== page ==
Volvo is about to start the world's first large-scale self-driving car pilot project which will see 100 autonomous vehicles hitting Gothenburg's roads.
The project, called "Drive Me - Self-driving cars for sustainable mobility" is backed by the Swedish government and aims to identify the social benefits of letting the car take the strain and, of course, to highlight Volvo's position as an innovator in the field of autonomous driving technology.
The cars will run on approximately 50km of roads around Gothenburg -- the Swedish city where Volvo is based -- selected because of their propensity for congestion.
As well as social benefits, the project will examine how self-driving cars can reduce traffic queues and increase road safety; how consumers feel about and respond to the technology; the changes in infrastructure required to support autonomous vehicles; and the traffic and road situations most suitable for the technology.
"The public pilot will provide us with a valuable insight into the societal benefits of making autonomous vehicles a natural part of the traffic environment. Smart vehicles are part of the solution, but a broad societal approach is also necessary to offer sustainable personal mobility in the future. We believe that this cross-functional co-operation can give this development a boost," says Erik Coelingh, Technical Specialist at Volvo Car Group.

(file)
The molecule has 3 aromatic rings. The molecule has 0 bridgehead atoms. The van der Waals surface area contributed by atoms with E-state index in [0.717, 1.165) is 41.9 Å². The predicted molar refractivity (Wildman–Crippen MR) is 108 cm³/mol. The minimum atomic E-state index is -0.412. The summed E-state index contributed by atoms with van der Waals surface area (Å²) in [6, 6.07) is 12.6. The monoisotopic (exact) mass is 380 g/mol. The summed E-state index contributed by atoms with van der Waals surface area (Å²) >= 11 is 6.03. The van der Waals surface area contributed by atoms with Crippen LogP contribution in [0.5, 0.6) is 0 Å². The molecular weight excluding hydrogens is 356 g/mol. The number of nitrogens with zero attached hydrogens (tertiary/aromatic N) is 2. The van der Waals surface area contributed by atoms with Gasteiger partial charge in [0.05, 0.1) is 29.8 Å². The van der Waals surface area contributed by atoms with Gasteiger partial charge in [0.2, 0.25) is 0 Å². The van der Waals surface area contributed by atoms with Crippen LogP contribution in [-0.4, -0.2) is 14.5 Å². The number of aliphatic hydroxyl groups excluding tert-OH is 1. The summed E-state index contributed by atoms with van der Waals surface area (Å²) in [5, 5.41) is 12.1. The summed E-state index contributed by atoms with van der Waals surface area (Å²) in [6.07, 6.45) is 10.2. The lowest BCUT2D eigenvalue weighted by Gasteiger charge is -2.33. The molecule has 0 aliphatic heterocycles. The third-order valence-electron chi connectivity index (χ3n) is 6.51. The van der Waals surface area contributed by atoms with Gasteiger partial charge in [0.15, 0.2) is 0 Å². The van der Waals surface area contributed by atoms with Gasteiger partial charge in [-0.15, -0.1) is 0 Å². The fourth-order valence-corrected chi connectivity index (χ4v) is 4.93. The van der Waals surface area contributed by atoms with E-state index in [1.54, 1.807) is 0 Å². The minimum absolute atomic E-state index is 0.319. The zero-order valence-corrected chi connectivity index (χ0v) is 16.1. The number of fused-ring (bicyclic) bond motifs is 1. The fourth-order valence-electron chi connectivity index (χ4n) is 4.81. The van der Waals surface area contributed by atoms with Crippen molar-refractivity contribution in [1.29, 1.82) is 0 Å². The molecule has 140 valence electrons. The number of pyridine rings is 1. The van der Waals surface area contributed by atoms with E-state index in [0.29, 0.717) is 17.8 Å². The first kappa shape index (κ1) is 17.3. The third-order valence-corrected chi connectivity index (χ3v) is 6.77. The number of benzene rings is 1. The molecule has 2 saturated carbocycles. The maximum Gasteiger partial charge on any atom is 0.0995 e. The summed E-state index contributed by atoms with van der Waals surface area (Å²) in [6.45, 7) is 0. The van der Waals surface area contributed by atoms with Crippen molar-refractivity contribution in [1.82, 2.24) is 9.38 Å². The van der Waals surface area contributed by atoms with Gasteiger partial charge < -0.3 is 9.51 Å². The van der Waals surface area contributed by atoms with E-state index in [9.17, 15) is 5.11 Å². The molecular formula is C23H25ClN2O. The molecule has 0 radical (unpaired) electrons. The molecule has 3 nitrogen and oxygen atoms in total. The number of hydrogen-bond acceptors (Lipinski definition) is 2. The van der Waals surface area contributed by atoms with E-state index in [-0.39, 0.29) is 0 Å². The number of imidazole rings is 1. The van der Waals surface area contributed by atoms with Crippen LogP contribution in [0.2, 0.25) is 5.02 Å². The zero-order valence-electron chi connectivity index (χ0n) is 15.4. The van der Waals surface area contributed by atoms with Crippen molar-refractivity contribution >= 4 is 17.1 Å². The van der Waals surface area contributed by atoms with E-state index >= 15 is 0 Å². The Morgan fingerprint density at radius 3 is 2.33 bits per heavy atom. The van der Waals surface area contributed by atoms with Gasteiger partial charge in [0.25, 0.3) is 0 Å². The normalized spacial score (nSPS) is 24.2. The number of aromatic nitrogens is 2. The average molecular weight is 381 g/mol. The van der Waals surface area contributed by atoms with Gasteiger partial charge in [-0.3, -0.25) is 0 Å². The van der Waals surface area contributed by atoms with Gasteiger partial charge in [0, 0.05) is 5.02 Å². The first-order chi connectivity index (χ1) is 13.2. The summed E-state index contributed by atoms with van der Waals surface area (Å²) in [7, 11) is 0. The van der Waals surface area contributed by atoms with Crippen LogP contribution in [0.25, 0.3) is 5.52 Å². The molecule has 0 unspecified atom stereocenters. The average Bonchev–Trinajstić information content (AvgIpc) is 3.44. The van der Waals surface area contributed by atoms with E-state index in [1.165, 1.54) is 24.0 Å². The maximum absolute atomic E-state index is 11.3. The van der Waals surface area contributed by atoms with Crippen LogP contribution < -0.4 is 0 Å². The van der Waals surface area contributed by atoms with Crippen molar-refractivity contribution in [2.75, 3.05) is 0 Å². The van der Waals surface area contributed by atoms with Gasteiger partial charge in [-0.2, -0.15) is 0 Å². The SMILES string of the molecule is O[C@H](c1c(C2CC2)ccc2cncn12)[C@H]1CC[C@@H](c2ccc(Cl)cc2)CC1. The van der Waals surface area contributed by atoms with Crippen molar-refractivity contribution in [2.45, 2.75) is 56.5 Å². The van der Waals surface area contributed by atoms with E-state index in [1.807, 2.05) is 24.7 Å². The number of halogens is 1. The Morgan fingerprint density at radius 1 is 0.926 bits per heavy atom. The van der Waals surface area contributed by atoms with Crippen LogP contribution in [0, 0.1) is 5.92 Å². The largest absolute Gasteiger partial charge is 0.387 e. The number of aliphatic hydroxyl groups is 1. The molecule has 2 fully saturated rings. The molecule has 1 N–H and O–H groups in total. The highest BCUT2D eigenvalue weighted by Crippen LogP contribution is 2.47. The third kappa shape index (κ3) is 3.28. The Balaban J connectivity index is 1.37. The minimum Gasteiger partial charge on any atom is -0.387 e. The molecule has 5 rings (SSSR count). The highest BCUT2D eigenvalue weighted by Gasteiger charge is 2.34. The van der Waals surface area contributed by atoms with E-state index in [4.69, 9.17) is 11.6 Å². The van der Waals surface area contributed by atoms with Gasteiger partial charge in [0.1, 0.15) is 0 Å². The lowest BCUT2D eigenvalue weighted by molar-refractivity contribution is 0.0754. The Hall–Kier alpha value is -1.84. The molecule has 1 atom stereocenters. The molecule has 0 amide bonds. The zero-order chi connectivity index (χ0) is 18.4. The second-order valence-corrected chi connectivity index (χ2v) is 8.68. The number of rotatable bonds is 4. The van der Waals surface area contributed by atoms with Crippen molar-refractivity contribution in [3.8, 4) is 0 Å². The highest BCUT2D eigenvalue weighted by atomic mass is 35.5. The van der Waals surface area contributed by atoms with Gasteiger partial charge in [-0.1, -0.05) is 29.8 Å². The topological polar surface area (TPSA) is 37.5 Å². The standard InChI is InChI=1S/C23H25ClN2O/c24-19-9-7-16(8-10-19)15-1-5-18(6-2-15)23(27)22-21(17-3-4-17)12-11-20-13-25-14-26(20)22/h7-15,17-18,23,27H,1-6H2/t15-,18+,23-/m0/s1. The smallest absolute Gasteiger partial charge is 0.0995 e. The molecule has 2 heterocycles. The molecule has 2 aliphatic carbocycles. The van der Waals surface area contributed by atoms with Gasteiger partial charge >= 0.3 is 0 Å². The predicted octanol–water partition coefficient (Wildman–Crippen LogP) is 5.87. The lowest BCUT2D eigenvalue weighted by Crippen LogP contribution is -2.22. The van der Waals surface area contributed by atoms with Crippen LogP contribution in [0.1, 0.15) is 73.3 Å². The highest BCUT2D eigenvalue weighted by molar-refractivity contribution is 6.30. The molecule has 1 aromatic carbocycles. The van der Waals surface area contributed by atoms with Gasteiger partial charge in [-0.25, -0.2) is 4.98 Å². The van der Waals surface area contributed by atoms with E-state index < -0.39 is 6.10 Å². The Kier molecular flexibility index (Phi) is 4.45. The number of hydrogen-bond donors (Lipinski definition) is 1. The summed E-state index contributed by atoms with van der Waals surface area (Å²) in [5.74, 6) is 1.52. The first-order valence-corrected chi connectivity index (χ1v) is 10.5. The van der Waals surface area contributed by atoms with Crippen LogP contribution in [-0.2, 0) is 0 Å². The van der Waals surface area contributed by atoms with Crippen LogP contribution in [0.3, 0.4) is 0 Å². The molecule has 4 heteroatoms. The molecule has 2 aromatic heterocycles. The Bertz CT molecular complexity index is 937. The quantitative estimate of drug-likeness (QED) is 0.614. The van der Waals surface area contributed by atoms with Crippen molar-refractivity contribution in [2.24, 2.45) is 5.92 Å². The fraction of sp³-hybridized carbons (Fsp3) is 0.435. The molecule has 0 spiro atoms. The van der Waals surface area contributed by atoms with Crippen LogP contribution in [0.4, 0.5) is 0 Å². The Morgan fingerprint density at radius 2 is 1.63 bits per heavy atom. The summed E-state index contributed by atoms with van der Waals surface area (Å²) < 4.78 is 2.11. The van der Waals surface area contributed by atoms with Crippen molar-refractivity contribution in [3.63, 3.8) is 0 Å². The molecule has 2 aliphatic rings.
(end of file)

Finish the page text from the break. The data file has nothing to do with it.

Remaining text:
Announced on Monday, December 2, the project will officially commence in 2014 with consumer research and technology development -- this will include refining a user interface and building a cloud platform. As a result, the first cars are not expected to take to the streets until 2017.
"Sweden has developed unique co-operation between the authorities, the industry and the academic community. This has resulted in a world-leading position in traffic safety. Autonomous vehicles and a smarter infrastructure will bring us another step towards even safer traffic and an improved environment. It will also contribute to new jobs and new opportunities in Sweden," says Catharina Elmsäter-Svärd, the Swedish Minister for Infrastructure.
As well as testing and proving the technology, the Drive Me project will also help to define future city planning and infrastructure initiatives.
The cars that will be used in the test will be fully autonomous in that the vehicles will be able to handle all driving functions, including parking, but the driver will still be expected to step in to take control in the event of a technical issue or when manual input is needed.